Fun_People Archive
4 Sep
Found The Watch

Date: Mon, 4 Sep 95 19:50:47 -0700
From: Peter Langston <psl>
To: Fun_People
Subject: Found The Watch

[Get it?  -psl]


                  From "The Instruction Manual"
                        by Julio Cortazar

The job of having to soften up the brick every day, the job of cleaving a
passage through the glutinous mess that declares itself to be the world, to
collide every morning with the same narrow rectangular space with the
disgusting name, filled with doggy satisfaction that everything is probably
in its place, the same woman beside you, the same shoes, the same taste of
the sametoothpaste, the same sad houses across the street, the filthy slats
on the shutters with the inscription THE HOTEL BELGIUM.

Drive the head like a reluctant bull through the transparent mass at the
center of which we take a coffee with milk and open the newspaper to find
out what has happened in whatever corner of that glass brick. Go ahead, deny
up and down that the delicate act of turning the door knob, the act which
may transform everything, is done with the indifferent vigor of a daily
reflex, "See you later, Sweetheart. Have a good day."

Tighten your fingers around a teaspoon, feel its metal pulse, its
mistrustful warning. How it hurts to refuse a spoon, to say no to a door,
to deny everything that habit has licked to a suitable smoothness. How much
simpler to accept the easy request of the spoon, to use it to stir the

And it's not that it's so bad that things meet us every day and are the
same. That the same woman is there beside us, the same watch, that the novel
lying open there on the table starts, once more, to take its bicycle ride
through your glasses. What could be wrong with it? But like a sad bull, one
has to lower the head, hustle out from the middle of the glass brick toward
the one nearest us, who is as unattainable as the picador, however close
the bull is to him. Punish the eyes looking at that which passes in the sky
and cunningly accept that its name is cloud, its answer catalogued in the
mind. Don't believe that the telephone is going to give you the numbers you
try to call, why should it? The only thing that will come is what you have
already prepared and decided, the gloomy reflection of your expectations,
that monkey, who scratches himself on the table and trembles with cold.
Break the monkey's head, take a run from the middle of the room to the wall
and break through it. Oh, how they sing upstairs! There's an apartment
upstairs where people live who don't know there's a downstairs floor and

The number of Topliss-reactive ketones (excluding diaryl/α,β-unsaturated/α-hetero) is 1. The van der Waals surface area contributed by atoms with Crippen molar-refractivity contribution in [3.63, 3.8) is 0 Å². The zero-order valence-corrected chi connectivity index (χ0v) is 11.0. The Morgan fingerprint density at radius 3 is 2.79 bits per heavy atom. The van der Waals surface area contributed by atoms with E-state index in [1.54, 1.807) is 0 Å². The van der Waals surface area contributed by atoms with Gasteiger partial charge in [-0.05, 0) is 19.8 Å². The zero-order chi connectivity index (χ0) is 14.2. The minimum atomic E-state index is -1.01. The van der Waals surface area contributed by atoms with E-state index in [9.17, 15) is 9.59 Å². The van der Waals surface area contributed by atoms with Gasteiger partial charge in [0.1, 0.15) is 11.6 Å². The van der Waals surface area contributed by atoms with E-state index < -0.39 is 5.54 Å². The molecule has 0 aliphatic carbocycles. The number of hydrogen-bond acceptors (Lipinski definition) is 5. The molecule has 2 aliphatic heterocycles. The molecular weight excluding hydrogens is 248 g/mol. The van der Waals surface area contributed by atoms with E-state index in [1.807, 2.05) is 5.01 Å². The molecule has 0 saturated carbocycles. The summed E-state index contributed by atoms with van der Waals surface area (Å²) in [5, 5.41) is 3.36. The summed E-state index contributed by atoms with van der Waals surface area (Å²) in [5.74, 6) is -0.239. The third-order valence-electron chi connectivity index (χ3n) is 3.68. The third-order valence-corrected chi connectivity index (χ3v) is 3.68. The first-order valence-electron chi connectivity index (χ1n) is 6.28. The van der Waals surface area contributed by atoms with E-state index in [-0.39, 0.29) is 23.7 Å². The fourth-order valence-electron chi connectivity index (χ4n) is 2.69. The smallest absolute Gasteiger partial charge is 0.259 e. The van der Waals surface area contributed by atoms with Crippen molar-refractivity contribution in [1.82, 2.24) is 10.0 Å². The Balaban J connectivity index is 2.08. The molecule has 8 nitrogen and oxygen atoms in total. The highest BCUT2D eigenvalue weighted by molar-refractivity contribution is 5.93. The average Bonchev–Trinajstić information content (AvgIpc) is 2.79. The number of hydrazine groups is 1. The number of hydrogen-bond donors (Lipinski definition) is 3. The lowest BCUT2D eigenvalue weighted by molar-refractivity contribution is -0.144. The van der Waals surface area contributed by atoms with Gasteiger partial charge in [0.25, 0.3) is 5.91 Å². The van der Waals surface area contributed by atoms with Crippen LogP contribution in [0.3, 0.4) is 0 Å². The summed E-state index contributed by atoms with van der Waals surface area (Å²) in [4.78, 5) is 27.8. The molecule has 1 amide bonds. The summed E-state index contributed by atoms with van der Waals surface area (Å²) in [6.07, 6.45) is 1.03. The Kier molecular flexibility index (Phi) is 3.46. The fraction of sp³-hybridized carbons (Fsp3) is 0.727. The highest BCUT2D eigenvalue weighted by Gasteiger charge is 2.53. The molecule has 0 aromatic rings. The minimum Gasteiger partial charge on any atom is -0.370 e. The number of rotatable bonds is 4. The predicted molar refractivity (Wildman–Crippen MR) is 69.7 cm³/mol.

that all of us live in the glass brick. And if suddenly a moth lands on the
edge of a pencil and flutters there like an ash-colored flame, look at it.
I am looking at it. I am touching its tiny heart and I hear it.  That moth
reverberates in the pie dough of frozen glass, all is not lost. When the
door opens and I lean over the stairwell, I'll know that the street begins
down there; not the already accepted matrix, not the familiar houses, not
the hotel across the street, that busy wilderness which can tumble upon me
like a magnolia any minute, where the faces will come to life when I look
at them, when I just go a little bit further, when I smash minutely against
the pie dough of the glass brick and stake my life while I press forward
step by step to go pick up the newspaper at the corner.

               Preamble To The Instructions On How
                         To Wind a Watch

Think of this: when they present you with a watch, they are gifting you with
a tiny flowering hell, a wreath of roses, a dungeon of air. They aren't
simply wishing the watch on you, and many more, and we hope it will last
you, it's a good grand, Swiss, seventeen rubies; they aren't just giving
you this minute stonecutter which will bind you by the wrist and walk along
with you. They are giving you - they don't know it, it's terrible that they
don't know it - they are gifting you with a new fragile and precarious piece
of yourself, something that's yours but not a part of your body, that you
have to strap to your body like your belt, like a tiny, furious bit of
something hanging onto your wrist. They gift you with the job of having to
wind it every day, an obligation to wind it, so that it goes on being a
watch, they gift you with the obsession of looking into jewelry-shop windows
to check the exact time, check the radio announcer, check the telephone
service. They give you the gift of fear, someone will steal it from you,
it'll fall on the street and get broken. They give you the gift of your
trademark and the assurance that it's a trademark better than others, they
gift you with the impulse to compare your watch with other watches. They
aren't giving you a watch, you are the gift, they are giving you yourself
for the watch's birthday.

               Instructions On How to Wind a Watch

Death stands there in the background, but don't be afraid. Hold the watch
down with one hand, take the stem in two fingers, and rotate it smoothly.
Now, another installment of time opens, trees spread their leaves, boats
run races, like a fan time continues filling with itself, and from that
burgeon of air, the breezes of earth, the shadow of a woman, the sweet smell
of bread.

What did you expect, what more did you want? Quickly, strap it to your
wrist, let it tick away in freedom, imitate it greedily.  Fear will rust
all the rubies, everything that could happen to it and was forgotten is
about to corrode the watch's veins, cranking the cold blood with its tiny
rubies. And death is there in the background, we must run to arrive
beforehand and understand it's already unimportant.

[=] © 1995 Peter Langston []